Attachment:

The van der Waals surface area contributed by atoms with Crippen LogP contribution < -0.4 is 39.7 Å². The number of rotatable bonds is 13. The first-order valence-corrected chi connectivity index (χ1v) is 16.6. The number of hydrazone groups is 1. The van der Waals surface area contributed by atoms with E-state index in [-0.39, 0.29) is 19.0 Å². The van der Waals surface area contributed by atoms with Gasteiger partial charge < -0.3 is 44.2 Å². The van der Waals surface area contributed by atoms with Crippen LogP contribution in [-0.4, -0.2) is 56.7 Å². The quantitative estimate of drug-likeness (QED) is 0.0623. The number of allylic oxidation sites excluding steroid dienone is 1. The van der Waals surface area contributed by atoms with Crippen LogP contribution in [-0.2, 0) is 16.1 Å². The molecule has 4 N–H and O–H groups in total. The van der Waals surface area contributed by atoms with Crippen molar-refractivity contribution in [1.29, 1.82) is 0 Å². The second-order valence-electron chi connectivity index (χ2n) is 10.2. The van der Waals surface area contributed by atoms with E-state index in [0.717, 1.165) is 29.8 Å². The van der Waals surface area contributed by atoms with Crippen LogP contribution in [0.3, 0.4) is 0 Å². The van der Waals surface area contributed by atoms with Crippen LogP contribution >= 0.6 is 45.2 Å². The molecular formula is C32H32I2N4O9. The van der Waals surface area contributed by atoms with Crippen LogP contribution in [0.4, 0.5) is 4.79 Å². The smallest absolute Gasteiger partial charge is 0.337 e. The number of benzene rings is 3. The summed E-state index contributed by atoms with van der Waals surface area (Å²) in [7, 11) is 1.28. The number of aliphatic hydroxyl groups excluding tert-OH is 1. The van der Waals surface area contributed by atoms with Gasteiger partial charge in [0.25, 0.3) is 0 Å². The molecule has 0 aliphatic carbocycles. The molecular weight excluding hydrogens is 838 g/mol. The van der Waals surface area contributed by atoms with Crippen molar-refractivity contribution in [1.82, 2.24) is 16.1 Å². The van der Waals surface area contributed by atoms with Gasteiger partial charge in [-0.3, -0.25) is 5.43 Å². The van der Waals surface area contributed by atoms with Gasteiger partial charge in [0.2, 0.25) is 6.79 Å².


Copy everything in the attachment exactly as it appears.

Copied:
The van der Waals surface area contributed by atoms with Crippen LogP contribution < -0.4 is 39.7 Å². The number of rotatable bonds is 13. The first-order valence-corrected chi connectivity index (χ1v) is 16.6. The number of hydrazone groups is 1. The van der Waals surface area contributed by atoms with E-state index in [-0.39, 0.29) is 19.0 Å². The van der Waals surface area contributed by atoms with Gasteiger partial charge < -0.3 is 44.2 Å². The van der Waals surface area contributed by atoms with Crippen LogP contribution in [-0.4, -0.2) is 56.7 Å². The quantitative estimate of drug-likeness (QED) is 0.0623. The number of allylic oxidation sites excluding steroid dienone is 1. The van der Waals surface area contributed by atoms with Crippen LogP contribution in [-0.2, 0) is 16.1 Å². The molecule has 4 N–H and O–H groups in total. The van der Waals surface area contributed by atoms with Crippen molar-refractivity contribution in [1.29, 1.82) is 0 Å². The second-order valence-electron chi connectivity index (χ2n) is 10.2. The van der Waals surface area contributed by atoms with E-state index in [0.717, 1.165) is 29.8 Å². The van der Waals surface area contributed by atoms with Crippen LogP contribution in [0.3, 0.4) is 0 Å². The van der Waals surface area contributed by atoms with Crippen LogP contribution >= 0.6 is 45.2 Å². The molecular formula is C32H32I2N4O9. The van der Waals surface area contributed by atoms with Crippen LogP contribution in [0.4, 0.5) is 4.79 Å². The smallest absolute Gasteiger partial charge is 0.337 e. The number of benzene rings is 3. The summed E-state index contributed by atoms with van der Waals surface area (Å²) in [7, 11) is 1.28. The number of aliphatic hydroxyl groups excluding tert-OH is 1. The van der Waals surface area contributed by atoms with Gasteiger partial charge in [0.25, 0.3) is 0 Å². The molecule has 0 aliphatic carbocycles. The molecular weight excluding hydrogens is 838 g/mol. The van der Waals surface area contributed by atoms with Crippen molar-refractivity contribution in [1.82, 2.24) is 16.1 Å². The van der Waals surface area contributed by atoms with Gasteiger partial charge in [-0.3, -0.25) is 5.43 Å². The van der Waals surface area contributed by atoms with Gasteiger partial charge in [0.2, 0.25) is 6.79 Å².